In the study of Positive Psychology — or the scientific study of what makes life worth living — there are two kinds of happiness.

 

The first kind is hedonic happiness. It is focused on increasing pleasure and decreasing/avoiding pain. It focuses on the current state of emotions.  It is short-lived and there is always a sense of wanting to move on to the next best thing.

 

The second kind of happiness is eudaimonic happiness (pronounced you-de-mon-ic). It is focused on striving for a meaningful existence. It allows for the ups and downs in the emotional state. It acknowledges that over the course of a lifetime there will be times of pleasure, but also discomfort and pain. It allows for adversity and growth as a result of the adversity. It looks at the experiences and actions taken in a lifetime for areas of growth and the day to day emotions are less important. It is happiness over the long game.

 

Moving from a life that is more hedonic happiness focused into a life that is more eudaimonic happiness focused is a game-changer. I know because I’ve experienced it and so do my clients who come to me because they want a more meaningful life.

 

 

Let me explain.

 

 

We live in a very hedonic culture in America. We want short cuts and we want to feel good all the time. We expect people to say they are fine when we ask and we do what we need to do to stop feeling not fine.

 

 

For example:

 

Feeling tired? Drink some coffee! Repeat, repeat, repeat.

 

Feeling sad/anxious/hopeless/overwhelmed? Drink some wine! Repeat, repeat, repeat.

 

Feeling out of sorts because you compared your life  to someone else’s? Buy the thing!

 

That thing you bought didn’t fix how you feel? Buy another thing! Repeat, repeat, repeat.

 

These are some simple examples of how hedonic happiness can show up in our lives. I definitely have been here.  I am still here on occasion because no one is perfect and hedonic happiness isn’t bad in and of itself.

 

 

What if we experimented with the eudaimonic happiness route instead? What could that look like?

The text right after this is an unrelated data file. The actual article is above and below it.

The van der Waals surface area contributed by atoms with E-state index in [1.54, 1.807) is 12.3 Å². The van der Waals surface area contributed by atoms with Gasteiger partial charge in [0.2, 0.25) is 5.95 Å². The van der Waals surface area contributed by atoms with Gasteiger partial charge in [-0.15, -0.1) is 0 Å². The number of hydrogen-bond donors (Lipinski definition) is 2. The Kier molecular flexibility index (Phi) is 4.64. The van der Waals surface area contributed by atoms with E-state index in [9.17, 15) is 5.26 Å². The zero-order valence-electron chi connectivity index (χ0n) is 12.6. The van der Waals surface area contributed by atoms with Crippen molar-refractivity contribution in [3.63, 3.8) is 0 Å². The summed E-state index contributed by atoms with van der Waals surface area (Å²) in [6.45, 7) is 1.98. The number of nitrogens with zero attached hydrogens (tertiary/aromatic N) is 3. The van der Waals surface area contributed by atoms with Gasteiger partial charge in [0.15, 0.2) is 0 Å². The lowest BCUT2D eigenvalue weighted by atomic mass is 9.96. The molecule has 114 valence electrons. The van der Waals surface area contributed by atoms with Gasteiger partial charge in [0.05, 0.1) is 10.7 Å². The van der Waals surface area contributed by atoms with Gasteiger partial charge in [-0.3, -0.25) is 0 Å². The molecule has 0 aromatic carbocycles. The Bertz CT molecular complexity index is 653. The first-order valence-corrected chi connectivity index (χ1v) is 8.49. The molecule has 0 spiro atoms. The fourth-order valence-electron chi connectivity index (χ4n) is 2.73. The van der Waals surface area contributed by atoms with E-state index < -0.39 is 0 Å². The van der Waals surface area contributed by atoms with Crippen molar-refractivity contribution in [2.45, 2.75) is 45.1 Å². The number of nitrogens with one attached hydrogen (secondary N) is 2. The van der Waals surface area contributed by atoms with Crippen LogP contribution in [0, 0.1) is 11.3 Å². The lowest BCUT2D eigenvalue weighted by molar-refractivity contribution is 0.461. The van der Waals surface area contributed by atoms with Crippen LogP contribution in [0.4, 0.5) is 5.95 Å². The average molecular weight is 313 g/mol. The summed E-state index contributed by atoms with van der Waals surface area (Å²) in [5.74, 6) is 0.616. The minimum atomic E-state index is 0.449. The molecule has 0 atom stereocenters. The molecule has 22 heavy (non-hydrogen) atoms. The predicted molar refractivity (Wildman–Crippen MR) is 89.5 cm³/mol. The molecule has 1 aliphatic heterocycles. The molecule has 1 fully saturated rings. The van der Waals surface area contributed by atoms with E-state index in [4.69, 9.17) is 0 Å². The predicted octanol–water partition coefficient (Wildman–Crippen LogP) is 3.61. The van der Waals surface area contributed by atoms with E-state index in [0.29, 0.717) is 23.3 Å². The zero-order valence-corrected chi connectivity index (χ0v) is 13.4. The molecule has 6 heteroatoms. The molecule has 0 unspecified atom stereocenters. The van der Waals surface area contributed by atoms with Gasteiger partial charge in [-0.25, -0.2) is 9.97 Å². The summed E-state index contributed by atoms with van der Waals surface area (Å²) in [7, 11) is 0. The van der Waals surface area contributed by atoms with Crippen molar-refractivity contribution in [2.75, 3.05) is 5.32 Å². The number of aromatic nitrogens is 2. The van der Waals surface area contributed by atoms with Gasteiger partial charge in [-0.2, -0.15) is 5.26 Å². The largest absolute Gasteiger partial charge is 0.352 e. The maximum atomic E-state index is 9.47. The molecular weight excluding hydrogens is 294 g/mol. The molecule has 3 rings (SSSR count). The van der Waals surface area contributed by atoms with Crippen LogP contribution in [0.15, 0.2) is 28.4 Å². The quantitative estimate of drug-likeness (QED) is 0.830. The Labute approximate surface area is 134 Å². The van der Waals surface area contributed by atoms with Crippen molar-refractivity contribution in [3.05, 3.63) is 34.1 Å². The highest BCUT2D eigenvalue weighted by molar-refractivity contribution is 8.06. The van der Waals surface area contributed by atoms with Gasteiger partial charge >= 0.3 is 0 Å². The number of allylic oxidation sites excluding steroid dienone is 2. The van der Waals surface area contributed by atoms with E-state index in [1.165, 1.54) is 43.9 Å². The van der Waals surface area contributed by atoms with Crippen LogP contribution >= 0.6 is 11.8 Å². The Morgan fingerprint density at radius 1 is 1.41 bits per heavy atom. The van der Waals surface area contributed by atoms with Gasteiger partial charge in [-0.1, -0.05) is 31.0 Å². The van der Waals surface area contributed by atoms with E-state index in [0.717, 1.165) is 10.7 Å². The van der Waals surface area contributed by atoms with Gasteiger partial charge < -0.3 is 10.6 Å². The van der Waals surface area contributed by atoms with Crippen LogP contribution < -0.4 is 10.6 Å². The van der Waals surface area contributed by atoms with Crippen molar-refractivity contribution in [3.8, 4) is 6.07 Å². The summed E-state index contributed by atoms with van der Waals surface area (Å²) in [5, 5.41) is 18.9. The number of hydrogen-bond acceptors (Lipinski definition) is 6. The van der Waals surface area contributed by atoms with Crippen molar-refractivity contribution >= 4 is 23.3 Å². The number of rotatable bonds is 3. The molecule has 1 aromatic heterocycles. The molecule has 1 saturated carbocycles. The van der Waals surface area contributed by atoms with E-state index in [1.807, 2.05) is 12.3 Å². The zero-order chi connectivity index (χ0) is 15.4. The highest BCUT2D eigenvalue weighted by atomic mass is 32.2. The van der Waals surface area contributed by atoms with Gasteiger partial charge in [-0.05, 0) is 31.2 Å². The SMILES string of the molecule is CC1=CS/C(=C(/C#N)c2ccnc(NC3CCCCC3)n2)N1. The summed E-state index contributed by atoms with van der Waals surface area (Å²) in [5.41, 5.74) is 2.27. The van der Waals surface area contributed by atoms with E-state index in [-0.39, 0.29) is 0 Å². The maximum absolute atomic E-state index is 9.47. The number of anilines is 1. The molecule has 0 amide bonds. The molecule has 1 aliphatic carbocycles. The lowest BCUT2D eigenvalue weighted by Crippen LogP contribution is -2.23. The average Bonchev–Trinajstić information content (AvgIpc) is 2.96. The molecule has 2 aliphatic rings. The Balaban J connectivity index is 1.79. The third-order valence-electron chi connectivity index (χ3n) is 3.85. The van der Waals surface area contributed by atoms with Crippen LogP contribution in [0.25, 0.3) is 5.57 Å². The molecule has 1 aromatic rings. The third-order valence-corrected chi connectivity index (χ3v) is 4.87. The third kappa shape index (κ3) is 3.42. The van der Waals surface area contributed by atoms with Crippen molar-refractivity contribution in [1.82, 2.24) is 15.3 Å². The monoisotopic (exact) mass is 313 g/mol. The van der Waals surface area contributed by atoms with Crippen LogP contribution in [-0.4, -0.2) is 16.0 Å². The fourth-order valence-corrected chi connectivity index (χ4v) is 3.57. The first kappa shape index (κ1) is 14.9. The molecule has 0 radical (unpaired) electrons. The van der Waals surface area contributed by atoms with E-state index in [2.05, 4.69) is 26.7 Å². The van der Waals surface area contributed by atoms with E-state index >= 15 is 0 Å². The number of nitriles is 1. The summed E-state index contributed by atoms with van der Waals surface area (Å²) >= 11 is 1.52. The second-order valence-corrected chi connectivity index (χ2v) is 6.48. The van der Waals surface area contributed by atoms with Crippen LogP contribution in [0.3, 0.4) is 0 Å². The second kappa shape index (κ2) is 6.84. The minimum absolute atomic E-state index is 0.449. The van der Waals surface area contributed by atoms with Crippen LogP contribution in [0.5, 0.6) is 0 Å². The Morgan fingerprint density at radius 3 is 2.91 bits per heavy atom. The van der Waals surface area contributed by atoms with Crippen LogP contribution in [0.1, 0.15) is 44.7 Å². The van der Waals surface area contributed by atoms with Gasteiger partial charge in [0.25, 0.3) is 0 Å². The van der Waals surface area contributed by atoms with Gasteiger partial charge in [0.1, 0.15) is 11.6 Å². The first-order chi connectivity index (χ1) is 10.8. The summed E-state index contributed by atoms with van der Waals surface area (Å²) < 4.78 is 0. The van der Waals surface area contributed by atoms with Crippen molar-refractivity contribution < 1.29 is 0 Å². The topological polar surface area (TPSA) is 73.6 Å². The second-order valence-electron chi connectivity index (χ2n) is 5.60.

Feeling tired? Acknowledge six hours isn’t enough to feel rested. Decide to get more sleep so you can feel good in the morning. Set an alarm to remind you to go to bed. Repeat until you are rested.

 

 

Feeling sad/anxious/hopeless/overwhelmed? Acknowledge these are all human feelings and that they will pass. Find a kind, compassionate person to help sit with the feelings. This could be a coach, a therapist, another healing professional. Be the kind, compassionate person to yourself who realizes she may need therapeutic intervention and maybe medication.

 

 

Feeling out of sorts because you compared your life to someone else’s? Acknowledge we don’t really know what is going on in other people’s lives especially if we are comparing our messy insides to their Instagram curated outsides. Then remember that we humans are all in this together. We all suffer. We all make mistakes.  We are all doing the best we can.

 

 

Hedonic happiness isn’t wrong. Pleasure feels good. But ultimately for a lot of people it just doesn’t feel like enough. We end up searching for meaning and satisfaction after a life of pursuing pleasure.

 

Where are you on the two types of happiness scale? Do you lean more hedonic or more eudaimonic? 

 

What do you think would help you feel more the way you want to feel in your life?